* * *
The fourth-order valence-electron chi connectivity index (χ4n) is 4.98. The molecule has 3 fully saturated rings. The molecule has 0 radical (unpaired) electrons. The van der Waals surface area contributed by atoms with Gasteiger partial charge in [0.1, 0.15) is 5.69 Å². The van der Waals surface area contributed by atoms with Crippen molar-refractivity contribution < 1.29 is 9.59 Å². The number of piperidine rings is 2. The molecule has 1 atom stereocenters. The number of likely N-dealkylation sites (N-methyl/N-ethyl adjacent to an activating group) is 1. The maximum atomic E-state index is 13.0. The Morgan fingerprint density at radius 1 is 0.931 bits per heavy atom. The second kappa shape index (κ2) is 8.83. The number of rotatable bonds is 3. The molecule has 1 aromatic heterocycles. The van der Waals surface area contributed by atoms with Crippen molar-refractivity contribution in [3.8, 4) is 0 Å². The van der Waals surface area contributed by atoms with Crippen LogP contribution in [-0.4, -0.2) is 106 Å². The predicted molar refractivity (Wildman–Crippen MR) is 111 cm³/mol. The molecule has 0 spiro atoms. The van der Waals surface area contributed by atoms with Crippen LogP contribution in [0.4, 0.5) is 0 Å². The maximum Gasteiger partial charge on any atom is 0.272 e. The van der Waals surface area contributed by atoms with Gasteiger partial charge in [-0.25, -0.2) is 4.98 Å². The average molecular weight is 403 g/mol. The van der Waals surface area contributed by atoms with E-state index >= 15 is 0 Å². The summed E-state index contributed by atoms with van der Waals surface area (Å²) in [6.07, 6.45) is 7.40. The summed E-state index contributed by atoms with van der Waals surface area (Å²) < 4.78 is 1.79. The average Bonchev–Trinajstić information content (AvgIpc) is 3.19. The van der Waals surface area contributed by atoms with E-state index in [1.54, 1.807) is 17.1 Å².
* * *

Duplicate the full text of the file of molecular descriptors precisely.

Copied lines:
The fourth-order valence-electron chi connectivity index (χ4n) is 4.98. The molecule has 3 fully saturated rings. The molecule has 0 radical (unpaired) electrons. The van der Waals surface area contributed by atoms with Gasteiger partial charge in [0.1, 0.15) is 5.69 Å². The van der Waals surface area contributed by atoms with Crippen molar-refractivity contribution < 1.29 is 9.59 Å². The number of piperidine rings is 2. The molecule has 1 atom stereocenters. The number of likely N-dealkylation sites (N-methyl/N-ethyl adjacent to an activating group) is 1. The maximum atomic E-state index is 13.0. The Morgan fingerprint density at radius 1 is 0.931 bits per heavy atom. The second kappa shape index (κ2) is 8.83. The number of rotatable bonds is 3. The molecule has 1 aromatic heterocycles. The van der Waals surface area contributed by atoms with Crippen molar-refractivity contribution in [3.8, 4) is 0 Å². The van der Waals surface area contributed by atoms with Crippen LogP contribution in [-0.4, -0.2) is 106 Å². The predicted molar refractivity (Wildman–Crippen MR) is 111 cm³/mol. The molecule has 0 spiro atoms. The van der Waals surface area contributed by atoms with Crippen LogP contribution in [0.4, 0.5) is 0 Å². The maximum Gasteiger partial charge on any atom is 0.272 e. The van der Waals surface area contributed by atoms with Gasteiger partial charge in [-0.25, -0.2) is 4.98 Å². The average molecular weight is 403 g/mol. The van der Waals surface area contributed by atoms with E-state index >= 15 is 0 Å². The summed E-state index contributed by atoms with van der Waals surface area (Å²) in [6.07, 6.45) is 7.40. The summed E-state index contributed by atoms with van der Waals surface area (Å²) < 4.78 is 1.79. The average Bonchev–Trinajstić information content (AvgIpc) is 3.19. The van der Waals surface area contributed by atoms with E-state index in [1.54, 1.807) is 17.1 Å².